Since the story has you travelling from different spaces and places to times and groups, you play as different characters across the different levels. There are three acts and 16 levels in total, each taking place in one stage but with multiple rounds, usually having you play as different characters each round. This isn’t to Power Rangers: Battle for the Grid’s advantage however, as the constant switching up of characters and fighting styles means that the difficulty curve is all over the place. Not only that, but one moment you’ll play as the heroes and give the bad guys a good kicking, only for the next round to switch roles and have you beat the hell out of the character you just played as. It all hinders the story itself and gives Power Rangers: Battle for the Grid a sore sense of ludonarrative dissonance, making each level feel more blocked off instead of a flowing, coherent story. The worst offending thing about this style of gameplay is that certain instances force the story in the middle of battle and cause the AI to get a free shot in. This was particularly annoying during a fight in act three between Gia Morgan (Yellow Super Megaforce) and Magna Defender (Lost Galaxy) against Golden Ranger (Zeo), Kat Ranger (SPD) and Udonna (Mystic Force) when the spirit of the Magna Defender is interrupting the fight to spout exposition. Each time the dialogue triggered, the AI would lock me into a combo and would level half of the health bar before I could recover. Some serious balancing is required when you consider fighters like Udonna can freeze you (literally) and then lock you into combo after combo.
Outside of the story mode, nothing much more has changed from the original release. Online play is still active and features “episodes” that can help players rank up their profiles. The classic “arcade” mode that most are accustomed to with fighting games is also an option but, as was covered previously, these amount to choosing a team of three rangers plus a megazord and take part in seven fights after another, with only the most thinly veiled and thrown together “plot” for each character available. For example, my team consisted of MMPR Red, MMPR Green and Kat Ranger using standard Mighty Morphin Megazord. As Jason was my main choice, the arcade mode story was his. The stage enemies were randomly selected (some even using my own team members) and everything culminated in a final fight with Ranger Slayer and one of the Mastodon Troopers. followed by the credits. That was all. Sure, I unlocked a banner for my profile to say I had done it, but that was it.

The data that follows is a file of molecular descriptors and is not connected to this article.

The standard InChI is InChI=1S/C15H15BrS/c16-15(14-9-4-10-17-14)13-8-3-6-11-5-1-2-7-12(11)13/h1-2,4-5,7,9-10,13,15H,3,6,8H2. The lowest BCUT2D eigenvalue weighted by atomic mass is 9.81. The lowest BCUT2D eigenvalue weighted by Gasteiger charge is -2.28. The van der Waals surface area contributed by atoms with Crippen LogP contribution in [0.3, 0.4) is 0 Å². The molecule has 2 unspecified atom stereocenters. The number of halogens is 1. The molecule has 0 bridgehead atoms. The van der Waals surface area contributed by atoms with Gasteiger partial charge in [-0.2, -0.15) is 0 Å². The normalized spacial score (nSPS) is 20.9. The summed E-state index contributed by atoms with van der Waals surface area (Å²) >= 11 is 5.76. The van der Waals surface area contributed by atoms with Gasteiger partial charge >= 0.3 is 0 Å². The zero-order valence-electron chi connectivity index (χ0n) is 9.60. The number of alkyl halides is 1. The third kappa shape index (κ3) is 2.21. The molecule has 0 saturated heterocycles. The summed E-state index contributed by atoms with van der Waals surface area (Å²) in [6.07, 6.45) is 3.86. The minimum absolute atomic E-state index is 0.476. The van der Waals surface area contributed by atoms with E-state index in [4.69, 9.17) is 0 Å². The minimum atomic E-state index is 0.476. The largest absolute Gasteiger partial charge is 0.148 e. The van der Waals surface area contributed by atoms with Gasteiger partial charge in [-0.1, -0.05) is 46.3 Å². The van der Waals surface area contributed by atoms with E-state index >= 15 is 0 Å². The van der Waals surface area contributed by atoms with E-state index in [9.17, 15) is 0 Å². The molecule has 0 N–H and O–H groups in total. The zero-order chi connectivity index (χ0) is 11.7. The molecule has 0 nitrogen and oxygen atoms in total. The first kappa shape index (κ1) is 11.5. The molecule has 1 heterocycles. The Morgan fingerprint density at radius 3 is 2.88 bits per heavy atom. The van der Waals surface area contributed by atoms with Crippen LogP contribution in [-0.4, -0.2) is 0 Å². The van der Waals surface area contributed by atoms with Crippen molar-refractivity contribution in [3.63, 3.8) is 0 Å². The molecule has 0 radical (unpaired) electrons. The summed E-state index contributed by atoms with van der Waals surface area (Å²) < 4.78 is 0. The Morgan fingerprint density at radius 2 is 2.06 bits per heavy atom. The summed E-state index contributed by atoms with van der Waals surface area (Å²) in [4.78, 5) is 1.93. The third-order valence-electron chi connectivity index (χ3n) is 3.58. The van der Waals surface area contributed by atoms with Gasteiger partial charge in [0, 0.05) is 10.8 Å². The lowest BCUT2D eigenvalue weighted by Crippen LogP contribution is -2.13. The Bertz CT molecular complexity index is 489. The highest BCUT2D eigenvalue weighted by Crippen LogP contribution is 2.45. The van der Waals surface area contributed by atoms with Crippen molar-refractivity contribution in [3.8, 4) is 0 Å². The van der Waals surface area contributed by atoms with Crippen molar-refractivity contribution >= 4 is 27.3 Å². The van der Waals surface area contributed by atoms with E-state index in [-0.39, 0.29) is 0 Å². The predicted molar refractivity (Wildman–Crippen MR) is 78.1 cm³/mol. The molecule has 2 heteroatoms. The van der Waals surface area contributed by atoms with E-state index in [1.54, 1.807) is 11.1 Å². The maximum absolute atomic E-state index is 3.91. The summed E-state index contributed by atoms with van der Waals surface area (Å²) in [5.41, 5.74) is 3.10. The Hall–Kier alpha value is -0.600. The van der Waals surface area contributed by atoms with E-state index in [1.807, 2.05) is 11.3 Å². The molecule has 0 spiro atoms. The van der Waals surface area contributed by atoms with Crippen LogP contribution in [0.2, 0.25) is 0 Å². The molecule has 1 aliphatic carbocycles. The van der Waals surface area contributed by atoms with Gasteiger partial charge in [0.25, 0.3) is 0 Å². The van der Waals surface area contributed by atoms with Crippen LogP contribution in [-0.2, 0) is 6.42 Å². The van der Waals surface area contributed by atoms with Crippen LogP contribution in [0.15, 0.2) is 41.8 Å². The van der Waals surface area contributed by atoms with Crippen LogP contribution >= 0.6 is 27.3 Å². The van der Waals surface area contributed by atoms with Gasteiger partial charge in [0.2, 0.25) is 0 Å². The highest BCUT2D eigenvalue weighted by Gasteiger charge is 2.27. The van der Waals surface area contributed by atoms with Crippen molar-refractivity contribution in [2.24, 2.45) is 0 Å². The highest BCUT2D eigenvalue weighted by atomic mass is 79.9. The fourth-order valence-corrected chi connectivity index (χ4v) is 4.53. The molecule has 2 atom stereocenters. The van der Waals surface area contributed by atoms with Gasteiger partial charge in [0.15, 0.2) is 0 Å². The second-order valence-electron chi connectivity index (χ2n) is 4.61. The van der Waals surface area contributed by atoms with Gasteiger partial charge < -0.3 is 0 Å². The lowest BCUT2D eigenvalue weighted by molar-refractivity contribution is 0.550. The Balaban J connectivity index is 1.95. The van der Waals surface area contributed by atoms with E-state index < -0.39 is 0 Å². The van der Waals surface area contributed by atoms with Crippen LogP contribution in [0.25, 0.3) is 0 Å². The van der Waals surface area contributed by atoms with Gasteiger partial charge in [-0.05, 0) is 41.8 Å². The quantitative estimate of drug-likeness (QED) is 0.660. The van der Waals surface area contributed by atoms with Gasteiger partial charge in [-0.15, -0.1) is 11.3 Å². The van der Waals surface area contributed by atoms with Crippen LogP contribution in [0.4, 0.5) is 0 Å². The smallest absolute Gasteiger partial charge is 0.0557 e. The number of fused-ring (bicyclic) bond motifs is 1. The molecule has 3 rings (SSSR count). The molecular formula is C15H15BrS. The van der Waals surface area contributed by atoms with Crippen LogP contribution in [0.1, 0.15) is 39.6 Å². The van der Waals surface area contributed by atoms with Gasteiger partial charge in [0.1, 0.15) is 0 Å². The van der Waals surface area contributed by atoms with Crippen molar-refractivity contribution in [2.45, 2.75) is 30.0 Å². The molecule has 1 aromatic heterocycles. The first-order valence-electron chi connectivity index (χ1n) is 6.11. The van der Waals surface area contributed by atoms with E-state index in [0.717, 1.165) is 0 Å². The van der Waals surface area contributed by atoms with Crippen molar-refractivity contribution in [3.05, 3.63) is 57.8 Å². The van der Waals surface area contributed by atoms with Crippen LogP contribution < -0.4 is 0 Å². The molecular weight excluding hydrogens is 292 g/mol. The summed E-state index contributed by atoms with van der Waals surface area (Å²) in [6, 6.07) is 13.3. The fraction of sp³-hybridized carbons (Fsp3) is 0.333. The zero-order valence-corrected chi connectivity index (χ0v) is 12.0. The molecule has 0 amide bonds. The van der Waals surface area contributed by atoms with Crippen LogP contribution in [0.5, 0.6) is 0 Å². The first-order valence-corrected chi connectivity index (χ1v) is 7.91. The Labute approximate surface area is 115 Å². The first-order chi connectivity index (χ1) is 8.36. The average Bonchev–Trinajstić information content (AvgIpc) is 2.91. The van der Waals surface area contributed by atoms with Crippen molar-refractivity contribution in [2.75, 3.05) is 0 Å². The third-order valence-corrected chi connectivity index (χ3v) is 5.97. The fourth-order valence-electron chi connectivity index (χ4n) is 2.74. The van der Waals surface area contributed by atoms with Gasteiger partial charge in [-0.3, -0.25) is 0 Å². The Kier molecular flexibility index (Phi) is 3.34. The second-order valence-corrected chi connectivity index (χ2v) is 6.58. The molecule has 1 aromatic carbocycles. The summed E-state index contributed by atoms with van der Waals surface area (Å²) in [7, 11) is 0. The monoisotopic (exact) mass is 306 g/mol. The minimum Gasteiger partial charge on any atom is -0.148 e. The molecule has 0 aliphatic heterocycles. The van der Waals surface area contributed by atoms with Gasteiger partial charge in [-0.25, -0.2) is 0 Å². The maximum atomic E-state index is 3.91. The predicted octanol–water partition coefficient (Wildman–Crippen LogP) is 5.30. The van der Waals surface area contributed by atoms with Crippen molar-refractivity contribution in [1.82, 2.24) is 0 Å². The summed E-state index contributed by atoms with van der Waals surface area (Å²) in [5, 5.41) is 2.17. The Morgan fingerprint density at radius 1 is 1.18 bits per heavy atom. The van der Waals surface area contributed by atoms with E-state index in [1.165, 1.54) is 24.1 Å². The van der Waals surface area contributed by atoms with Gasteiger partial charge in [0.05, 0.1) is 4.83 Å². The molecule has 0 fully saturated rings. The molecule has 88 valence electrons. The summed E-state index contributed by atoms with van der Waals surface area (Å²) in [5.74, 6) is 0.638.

Power Rangers: Battle for the Grid is by no means a bad game; given the relatively low price point for the base game, fans of the series will even a passing interest may wish to consider picking up this title. The issues lie with how bare bones it feels, as though the developers simply wanted to port over the mobile fighting game to consoles with minimal work. The additions made since launch add more things to do in Power Rangers: Battle for the Grid, but at the cost of being uninteresting, unbalanced and under performed.
REVIEW CODE: A complimentary Nintendo Switch code was provided to Bonus Stage for this review. Please send all review code enquiries to email@example.com.
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Power Rangers Battle For the Grid V2.0 Review
Gameplay - 4/10
Graphics - 5/10
Sound - 5/10
Replay Value - 4/10
Fans of the series will no doubt find something to enjoy here, especially with the budget price. But the lack of real content, replay value besides online matches and poor practice of characters locked behind pay walls should deter others.
- Commitment to the source material.
- Soundtrack (although limited).
- Stuttering during load screens.
- Lack of real content outside online play.
- Pay walled characters.